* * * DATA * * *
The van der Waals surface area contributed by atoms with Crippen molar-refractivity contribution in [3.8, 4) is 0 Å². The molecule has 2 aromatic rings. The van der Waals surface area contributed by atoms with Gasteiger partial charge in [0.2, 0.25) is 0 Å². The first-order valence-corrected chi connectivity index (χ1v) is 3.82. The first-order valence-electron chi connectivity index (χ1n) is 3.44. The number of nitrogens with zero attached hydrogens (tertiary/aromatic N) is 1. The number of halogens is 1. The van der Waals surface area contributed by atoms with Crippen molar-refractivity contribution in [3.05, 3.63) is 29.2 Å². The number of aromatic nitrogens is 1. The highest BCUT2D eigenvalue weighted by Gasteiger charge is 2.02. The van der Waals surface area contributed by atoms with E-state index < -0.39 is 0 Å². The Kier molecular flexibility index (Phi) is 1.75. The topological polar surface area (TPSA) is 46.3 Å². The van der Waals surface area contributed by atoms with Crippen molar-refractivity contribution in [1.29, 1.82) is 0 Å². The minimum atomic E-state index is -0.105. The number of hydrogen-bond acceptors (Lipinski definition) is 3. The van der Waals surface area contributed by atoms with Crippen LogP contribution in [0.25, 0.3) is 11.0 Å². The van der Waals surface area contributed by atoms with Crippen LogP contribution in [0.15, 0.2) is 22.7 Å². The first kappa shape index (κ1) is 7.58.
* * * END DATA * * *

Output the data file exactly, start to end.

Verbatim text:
The van der Waals surface area contributed by atoms with Crippen molar-refractivity contribution in [3.8, 4) is 0 Å². The molecule has 2 aromatic rings. The van der Waals surface area contributed by atoms with Gasteiger partial charge in [0.2, 0.25) is 0 Å². The first-order valence-corrected chi connectivity index (χ1v) is 3.82. The first-order valence-electron chi connectivity index (χ1n) is 3.44. The number of nitrogens with zero attached hydrogens (tertiary/aromatic N) is 1. The number of halogens is 1. The van der Waals surface area contributed by atoms with Crippen molar-refractivity contribution in [3.05, 3.63) is 29.2 Å². The number of aromatic nitrogens is 1. The highest BCUT2D eigenvalue weighted by Gasteiger charge is 2.02. The van der Waals surface area contributed by atoms with E-state index < -0.39 is 0 Å². The Kier molecular flexibility index (Phi) is 1.75. The topological polar surface area (TPSA) is 46.3 Å². The van der Waals surface area contributed by atoms with Crippen molar-refractivity contribution in [1.29, 1.82) is 0 Å². The minimum atomic E-state index is -0.105. The number of hydrogen-bond acceptors (Lipinski definition) is 3. The van der Waals surface area contributed by atoms with Crippen LogP contribution in [0.25, 0.3) is 11.0 Å². The van der Waals surface area contributed by atoms with Crippen LogP contribution in [0.15, 0.2) is 22.7 Å². The first kappa shape index (κ1) is 7.58.